California Democrats Emerge More Powerful After Election
SACRAMENTO -- Gov. Jerry Brown and his fellow Democrats are on the cusp of a coveted supermajority in both the Assembly and Senate, giving them the rare power to raise taxes without any Republican support.

No single party has held such a supermajority in Sacramento since 1933.

To cement the dual two-thirds majorities when the Legislature gets down to business next year, Democrats must hold onto one of two Senate seats to be vacated and a few Assembly seats won in tight races.

The Senate seats will be filled in special elections expected in March.

The supermajorities would mark a dramatic shift in Sacramento's balance of power, where GOP legislators have aggressively used their ability to block state budget plans and prevent revenue increases to scale back the scope of state government.

Coupled with the approval of Brown's tax plan, Proposition 30, the Democrats now have not only the power but also the money to break free of the deficit that has paralyzed state government for years.

The pressure on Democrats to restore funding for the many services slashed to balance the budget in recent years will be intense.

Already, activists are pressing lawmakers to pump new money into such programs as college scholarships, dental care for the needy and, of course, public schools.

But the first move Brown and legislative leaders made Wednesday was to reassure voters that they would show restraint.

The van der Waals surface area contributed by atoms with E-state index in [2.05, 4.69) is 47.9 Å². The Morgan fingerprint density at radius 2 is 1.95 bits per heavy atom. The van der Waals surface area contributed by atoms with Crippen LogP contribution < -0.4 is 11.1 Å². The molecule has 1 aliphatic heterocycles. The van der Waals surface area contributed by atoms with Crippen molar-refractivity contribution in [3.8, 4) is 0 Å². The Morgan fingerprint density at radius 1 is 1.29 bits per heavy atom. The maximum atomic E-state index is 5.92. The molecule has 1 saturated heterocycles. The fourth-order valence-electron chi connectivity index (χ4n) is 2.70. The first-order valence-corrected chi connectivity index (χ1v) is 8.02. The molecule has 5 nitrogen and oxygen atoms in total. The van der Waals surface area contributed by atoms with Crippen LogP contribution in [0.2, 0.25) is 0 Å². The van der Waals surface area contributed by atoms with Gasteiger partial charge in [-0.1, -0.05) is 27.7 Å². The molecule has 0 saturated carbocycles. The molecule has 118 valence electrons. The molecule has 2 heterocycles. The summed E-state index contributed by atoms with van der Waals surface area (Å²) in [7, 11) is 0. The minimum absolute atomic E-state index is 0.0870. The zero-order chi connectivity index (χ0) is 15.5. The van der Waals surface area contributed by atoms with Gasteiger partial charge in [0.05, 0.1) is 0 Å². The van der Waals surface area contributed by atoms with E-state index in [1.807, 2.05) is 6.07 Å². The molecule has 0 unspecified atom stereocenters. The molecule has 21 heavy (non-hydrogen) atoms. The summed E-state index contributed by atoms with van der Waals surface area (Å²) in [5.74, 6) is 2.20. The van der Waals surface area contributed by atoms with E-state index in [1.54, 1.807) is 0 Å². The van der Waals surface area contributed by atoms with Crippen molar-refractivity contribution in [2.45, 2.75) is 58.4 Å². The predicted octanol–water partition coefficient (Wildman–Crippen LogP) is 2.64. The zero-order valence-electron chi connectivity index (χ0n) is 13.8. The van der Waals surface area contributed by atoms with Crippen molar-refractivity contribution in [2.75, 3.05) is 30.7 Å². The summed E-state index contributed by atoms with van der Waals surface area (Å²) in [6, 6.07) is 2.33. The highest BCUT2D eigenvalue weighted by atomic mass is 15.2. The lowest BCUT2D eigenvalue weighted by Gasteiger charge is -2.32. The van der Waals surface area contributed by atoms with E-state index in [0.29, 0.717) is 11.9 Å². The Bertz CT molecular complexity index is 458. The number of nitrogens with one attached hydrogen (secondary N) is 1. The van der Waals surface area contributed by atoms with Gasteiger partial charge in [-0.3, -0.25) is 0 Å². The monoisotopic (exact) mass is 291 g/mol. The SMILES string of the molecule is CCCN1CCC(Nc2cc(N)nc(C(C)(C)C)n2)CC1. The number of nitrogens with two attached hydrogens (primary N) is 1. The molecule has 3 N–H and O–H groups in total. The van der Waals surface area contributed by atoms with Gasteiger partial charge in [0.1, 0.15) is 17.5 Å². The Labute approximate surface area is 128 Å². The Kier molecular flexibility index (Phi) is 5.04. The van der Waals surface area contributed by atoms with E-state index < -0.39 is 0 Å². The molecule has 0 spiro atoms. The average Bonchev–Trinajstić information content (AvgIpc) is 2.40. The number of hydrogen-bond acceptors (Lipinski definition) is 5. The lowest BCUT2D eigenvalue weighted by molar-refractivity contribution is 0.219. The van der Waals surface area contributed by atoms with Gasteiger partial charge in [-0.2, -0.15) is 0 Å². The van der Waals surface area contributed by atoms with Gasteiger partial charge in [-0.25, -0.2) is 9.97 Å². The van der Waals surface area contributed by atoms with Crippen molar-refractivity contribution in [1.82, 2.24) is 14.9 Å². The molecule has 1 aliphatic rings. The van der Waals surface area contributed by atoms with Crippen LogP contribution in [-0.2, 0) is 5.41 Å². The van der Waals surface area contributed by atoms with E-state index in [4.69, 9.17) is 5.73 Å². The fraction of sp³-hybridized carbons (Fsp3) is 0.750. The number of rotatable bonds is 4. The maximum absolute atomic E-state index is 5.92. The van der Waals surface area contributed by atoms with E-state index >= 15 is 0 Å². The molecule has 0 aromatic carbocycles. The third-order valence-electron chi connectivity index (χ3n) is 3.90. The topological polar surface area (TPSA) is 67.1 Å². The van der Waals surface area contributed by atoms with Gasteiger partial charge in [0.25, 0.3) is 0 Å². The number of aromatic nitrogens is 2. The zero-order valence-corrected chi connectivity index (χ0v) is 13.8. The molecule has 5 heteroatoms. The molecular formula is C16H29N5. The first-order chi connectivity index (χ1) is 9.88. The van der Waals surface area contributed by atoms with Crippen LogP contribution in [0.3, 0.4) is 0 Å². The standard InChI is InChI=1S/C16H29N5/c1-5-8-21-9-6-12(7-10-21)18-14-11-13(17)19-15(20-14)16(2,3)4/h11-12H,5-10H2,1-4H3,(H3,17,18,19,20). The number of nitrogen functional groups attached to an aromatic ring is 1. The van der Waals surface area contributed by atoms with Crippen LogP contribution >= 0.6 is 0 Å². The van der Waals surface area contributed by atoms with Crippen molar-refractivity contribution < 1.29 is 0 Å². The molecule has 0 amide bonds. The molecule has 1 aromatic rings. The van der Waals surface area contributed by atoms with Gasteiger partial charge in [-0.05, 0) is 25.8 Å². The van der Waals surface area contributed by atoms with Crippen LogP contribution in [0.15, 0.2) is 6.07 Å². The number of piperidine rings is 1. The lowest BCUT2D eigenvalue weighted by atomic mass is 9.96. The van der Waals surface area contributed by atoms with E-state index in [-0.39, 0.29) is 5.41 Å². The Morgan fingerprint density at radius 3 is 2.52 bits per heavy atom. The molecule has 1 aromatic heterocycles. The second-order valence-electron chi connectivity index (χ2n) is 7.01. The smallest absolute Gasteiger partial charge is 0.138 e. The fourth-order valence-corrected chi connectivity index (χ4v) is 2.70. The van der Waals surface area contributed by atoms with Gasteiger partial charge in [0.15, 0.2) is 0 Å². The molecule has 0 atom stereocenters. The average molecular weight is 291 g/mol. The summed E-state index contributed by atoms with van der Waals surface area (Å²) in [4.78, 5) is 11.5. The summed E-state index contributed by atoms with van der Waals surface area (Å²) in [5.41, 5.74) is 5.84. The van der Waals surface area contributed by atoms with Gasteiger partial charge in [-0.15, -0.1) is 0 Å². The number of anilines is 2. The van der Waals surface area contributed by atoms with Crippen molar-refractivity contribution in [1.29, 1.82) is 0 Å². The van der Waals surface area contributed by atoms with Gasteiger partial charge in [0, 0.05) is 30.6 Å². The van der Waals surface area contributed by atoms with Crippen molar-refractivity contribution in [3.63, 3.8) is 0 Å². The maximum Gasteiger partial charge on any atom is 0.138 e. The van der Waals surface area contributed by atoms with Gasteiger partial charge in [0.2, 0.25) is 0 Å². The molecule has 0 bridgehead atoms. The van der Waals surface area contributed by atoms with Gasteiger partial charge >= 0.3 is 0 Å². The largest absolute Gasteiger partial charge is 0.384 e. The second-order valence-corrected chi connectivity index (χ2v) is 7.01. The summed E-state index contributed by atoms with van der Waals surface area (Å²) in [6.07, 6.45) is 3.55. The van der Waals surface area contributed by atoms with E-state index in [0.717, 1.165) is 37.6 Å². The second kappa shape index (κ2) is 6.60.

They promised there would be no frenzy of tax hikes.

"Voters have trusted the elected representatives, maybe even trusted me to some extent, and now we've got to meet that trust," Brown said at a Wednesday news conference in the Capitol. "We've got to make sure over the next few years that we pay our bills, we invest in the right programs, but we don't go on any spending binges."

Still, lawmakers can appear to hold the line on revenue generation without actually doing so.

Supermajorities allow lawmakers to impose new fees to pay for infrastructure and other programs that are not technically defined as taxes.

And the same Democrats who are talking tough about fiscal responsibility this week have for years been touting the programs they want to restore or start once the opportunity is there.

In addition to raising revenue, they would also be empowered to bring constitutional changes and other measures to voters without any GOP signoff -- and to override gubernatorial vetoes.

Given a supermajority, "We're going to use it," Senate President Darrell Steinberg (D-Sacramento) said Wednesday.

"It will be an awesome responsibility," Steinberg said. "But it's very exciting.''

Steinberg briefed the media on his desire to overhaul the tax code.

The result, he acknowledged, could be more money for the state budget.